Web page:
Leica will probably announce the release of the M9 rangefinder; possibly, with an 18Mpix FF sensor.
My new M9 Flickr group is all ready for it ...
Nikon will probably announce the release of the D700X; possibly, with an 18Mpix or the old 24.5Mpix FF sensor.
Lots of exciting news ...
Thursday, May 21, 2009
The art and science of photography as a whole is some times made too convoluted. One of the dimensions that can easily enhance your photography is to photograph along the edge.
What edge am I talking about? I speak of the edge along these dimensions:
The edge of time refers to the temporal edge: be it the edge of day and of season. Ask any successful landscape photographer when is the best time to photograph landscape and surely, you will hear about sunrise and sunset. Well, those are the edge of the day. They are the time when night is transforming from night to day and vice-versa. During these times, the lighting conditions are quite often phenomenal and spectacular. It is no wonder why many well respected landscape images are photographed during these times.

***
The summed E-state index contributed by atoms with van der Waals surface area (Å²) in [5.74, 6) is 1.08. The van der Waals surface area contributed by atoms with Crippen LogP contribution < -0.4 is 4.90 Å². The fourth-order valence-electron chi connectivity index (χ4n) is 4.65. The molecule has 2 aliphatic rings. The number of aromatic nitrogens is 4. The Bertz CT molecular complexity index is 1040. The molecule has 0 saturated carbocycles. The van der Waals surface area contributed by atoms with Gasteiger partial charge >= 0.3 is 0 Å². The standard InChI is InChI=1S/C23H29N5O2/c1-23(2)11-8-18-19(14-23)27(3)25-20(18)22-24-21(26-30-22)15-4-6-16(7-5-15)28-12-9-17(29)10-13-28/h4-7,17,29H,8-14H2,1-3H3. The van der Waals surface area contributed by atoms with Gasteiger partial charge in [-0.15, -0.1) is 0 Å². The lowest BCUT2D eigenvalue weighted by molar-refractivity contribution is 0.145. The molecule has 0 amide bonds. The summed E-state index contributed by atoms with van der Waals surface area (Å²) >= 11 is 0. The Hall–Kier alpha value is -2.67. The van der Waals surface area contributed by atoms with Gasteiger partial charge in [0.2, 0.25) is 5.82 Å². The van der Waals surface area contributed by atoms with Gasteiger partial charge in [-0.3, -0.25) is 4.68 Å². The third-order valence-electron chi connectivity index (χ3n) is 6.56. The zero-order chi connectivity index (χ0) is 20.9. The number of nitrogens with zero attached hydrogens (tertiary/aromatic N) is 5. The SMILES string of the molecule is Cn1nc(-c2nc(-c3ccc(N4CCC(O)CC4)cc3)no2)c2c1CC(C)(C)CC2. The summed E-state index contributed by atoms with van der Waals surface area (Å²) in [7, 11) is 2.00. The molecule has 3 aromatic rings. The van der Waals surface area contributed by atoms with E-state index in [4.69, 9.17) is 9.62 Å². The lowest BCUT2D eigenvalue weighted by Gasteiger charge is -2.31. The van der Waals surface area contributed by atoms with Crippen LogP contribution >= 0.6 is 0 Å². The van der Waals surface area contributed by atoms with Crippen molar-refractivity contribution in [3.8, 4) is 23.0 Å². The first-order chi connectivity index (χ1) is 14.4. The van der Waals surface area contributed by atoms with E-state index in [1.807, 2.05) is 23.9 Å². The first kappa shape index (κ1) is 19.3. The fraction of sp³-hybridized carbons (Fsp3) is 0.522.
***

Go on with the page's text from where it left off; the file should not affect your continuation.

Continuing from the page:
In terms of the edge of season, one obvious choice is the season of Autumn. It is the season when summer is transitioning to winter and when the foliage is transitioning into their brilliant display of colors. It is also when fungus are most prevalent. During this time, unusually colored mushrooms and toadstools are popping out on the ground. Spring is the counterpart of Autumn in the reverse direction. Needless to say, flowers, bees and colors abound in almost limitless variations.